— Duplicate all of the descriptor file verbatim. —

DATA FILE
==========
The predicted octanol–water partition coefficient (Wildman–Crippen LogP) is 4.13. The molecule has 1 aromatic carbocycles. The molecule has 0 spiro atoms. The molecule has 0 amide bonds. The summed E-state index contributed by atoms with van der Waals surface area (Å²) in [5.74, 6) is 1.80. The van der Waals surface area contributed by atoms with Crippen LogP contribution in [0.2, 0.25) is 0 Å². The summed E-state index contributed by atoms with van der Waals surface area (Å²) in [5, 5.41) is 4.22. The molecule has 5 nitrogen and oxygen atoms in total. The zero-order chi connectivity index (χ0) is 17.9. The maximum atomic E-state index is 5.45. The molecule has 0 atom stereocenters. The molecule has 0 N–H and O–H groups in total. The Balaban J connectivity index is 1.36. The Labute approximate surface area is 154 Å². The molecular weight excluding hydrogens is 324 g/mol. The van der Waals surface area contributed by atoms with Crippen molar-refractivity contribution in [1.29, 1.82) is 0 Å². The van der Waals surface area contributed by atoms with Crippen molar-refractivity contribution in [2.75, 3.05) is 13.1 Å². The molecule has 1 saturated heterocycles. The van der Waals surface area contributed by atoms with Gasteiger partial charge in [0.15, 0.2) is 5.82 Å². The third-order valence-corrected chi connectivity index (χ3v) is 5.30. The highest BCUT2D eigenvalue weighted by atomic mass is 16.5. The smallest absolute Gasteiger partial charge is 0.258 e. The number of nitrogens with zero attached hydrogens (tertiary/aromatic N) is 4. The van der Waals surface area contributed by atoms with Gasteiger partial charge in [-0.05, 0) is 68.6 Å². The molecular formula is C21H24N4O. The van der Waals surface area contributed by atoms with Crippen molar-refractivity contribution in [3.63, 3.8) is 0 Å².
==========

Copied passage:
The predicted octanol–water partition coefficient (Wildman–Crippen LogP) is 4.13. The molecule has 1 aromatic carbocycles. The molecule has 0 spiro atoms. The molecule has 0 amide bonds. The summed E-state index contributed by atoms with van der Waals surface area (Å²) in [5.74, 6) is 1.80. The van der Waals surface area contributed by atoms with Crippen LogP contribution in [0.2, 0.25) is 0 Å². The summed E-state index contributed by atoms with van der Waals surface area (Å²) in [5, 5.41) is 4.22. The molecule has 5 nitrogen and oxygen atoms in total. The zero-order chi connectivity index (χ0) is 17.9. The maximum atomic E-state index is 5.45. The molecule has 0 atom stereocenters. The molecule has 0 N–H and O–H groups in total. The Balaban J connectivity index is 1.36. The Labute approximate surface area is 154 Å². The molecular weight excluding hydrogens is 324 g/mol. The van der Waals surface area contributed by atoms with Crippen molar-refractivity contribution in [1.29, 1.82) is 0 Å². The van der Waals surface area contributed by atoms with Crippen molar-refractivity contribution in [2.75, 3.05) is 13.1 Å². The molecule has 1 saturated heterocycles. The van der Waals surface area contributed by atoms with Gasteiger partial charge in [0.15, 0.2) is 5.82 Å². The third-order valence-corrected chi connectivity index (χ3v) is 5.30. The highest BCUT2D eigenvalue weighted by atomic mass is 16.5. The smallest absolute Gasteiger partial charge is 0.258 e. The number of nitrogens with zero attached hydrogens (tertiary/aromatic N) is 4. The van der Waals surface area contributed by atoms with Gasteiger partial charge in [-0.05, 0) is 68.6 Å². The molecular formula is C21H24N4O. The van der Waals surface area contributed by atoms with Crippen molar-refractivity contribution in [3.63, 3.8) is 0 Å².